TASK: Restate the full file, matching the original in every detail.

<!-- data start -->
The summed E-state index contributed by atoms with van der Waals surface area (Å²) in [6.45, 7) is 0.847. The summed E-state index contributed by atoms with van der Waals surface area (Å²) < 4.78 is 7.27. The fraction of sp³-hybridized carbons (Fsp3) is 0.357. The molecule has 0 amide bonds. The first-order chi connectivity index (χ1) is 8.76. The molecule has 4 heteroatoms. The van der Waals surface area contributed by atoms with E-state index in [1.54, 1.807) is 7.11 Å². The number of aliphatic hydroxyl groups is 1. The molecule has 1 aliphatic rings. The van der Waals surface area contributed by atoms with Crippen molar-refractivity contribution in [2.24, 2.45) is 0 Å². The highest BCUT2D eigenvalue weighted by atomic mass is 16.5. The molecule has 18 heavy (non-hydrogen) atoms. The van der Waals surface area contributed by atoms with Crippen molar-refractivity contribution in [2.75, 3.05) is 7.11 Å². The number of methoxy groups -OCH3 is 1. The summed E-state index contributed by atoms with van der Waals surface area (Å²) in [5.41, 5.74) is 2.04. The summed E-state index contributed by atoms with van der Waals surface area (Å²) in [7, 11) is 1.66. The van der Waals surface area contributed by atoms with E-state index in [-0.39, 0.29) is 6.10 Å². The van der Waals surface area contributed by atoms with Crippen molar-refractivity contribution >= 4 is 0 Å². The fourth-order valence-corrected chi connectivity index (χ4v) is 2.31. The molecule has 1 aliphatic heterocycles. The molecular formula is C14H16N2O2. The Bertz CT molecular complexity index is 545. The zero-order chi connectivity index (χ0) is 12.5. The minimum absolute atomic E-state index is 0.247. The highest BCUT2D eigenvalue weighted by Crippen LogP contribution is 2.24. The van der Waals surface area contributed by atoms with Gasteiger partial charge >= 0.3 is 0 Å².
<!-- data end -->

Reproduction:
The summed E-state index contributed by atoms with van der Waals surface area (Å²) in [6.45, 7) is 0.847. The summed E-state index contributed by atoms with van der Waals surface area (Å²) < 4.78 is 7.27. The fraction of sp³-hybridized carbons (Fsp3) is 0.357. The molecule has 0 amide bonds. The first-order chi connectivity index (χ1) is 8.76. The molecule has 4 heteroatoms. The van der Waals surface area contributed by atoms with E-state index in [1.54, 1.807) is 7.11 Å². The number of aliphatic hydroxyl groups is 1. The molecule has 1 aliphatic rings. The van der Waals surface area contributed by atoms with Crippen molar-refractivity contribution in [2.24, 2.45) is 0 Å². The highest BCUT2D eigenvalue weighted by atomic mass is 16.5. The molecule has 18 heavy (non-hydrogen) atoms. The van der Waals surface area contributed by atoms with Crippen molar-refractivity contribution in [2.75, 3.05) is 7.11 Å². The number of methoxy groups -OCH3 is 1. The summed E-state index contributed by atoms with van der Waals surface area (Å²) in [5.41, 5.74) is 2.04. The summed E-state index contributed by atoms with van der Waals surface area (Å²) in [7, 11) is 1.66. The van der Waals surface area contributed by atoms with E-state index in [-0.39, 0.29) is 6.10 Å². The van der Waals surface area contributed by atoms with Crippen molar-refractivity contribution >= 4 is 0 Å². The fourth-order valence-corrected chi connectivity index (χ4v) is 2.31. The molecule has 1 aliphatic heterocycles. The molecular formula is C14H16N2O2. The Bertz CT molecular complexity index is 545. The zero-order chi connectivity index (χ0) is 12.5. The minimum absolute atomic E-state index is 0.247. The highest BCUT2D eigenvalue weighted by Crippen LogP contribution is 2.24. The van der Waals surface area contributed by atoms with Gasteiger partial charge >= 0.3 is 0 Å².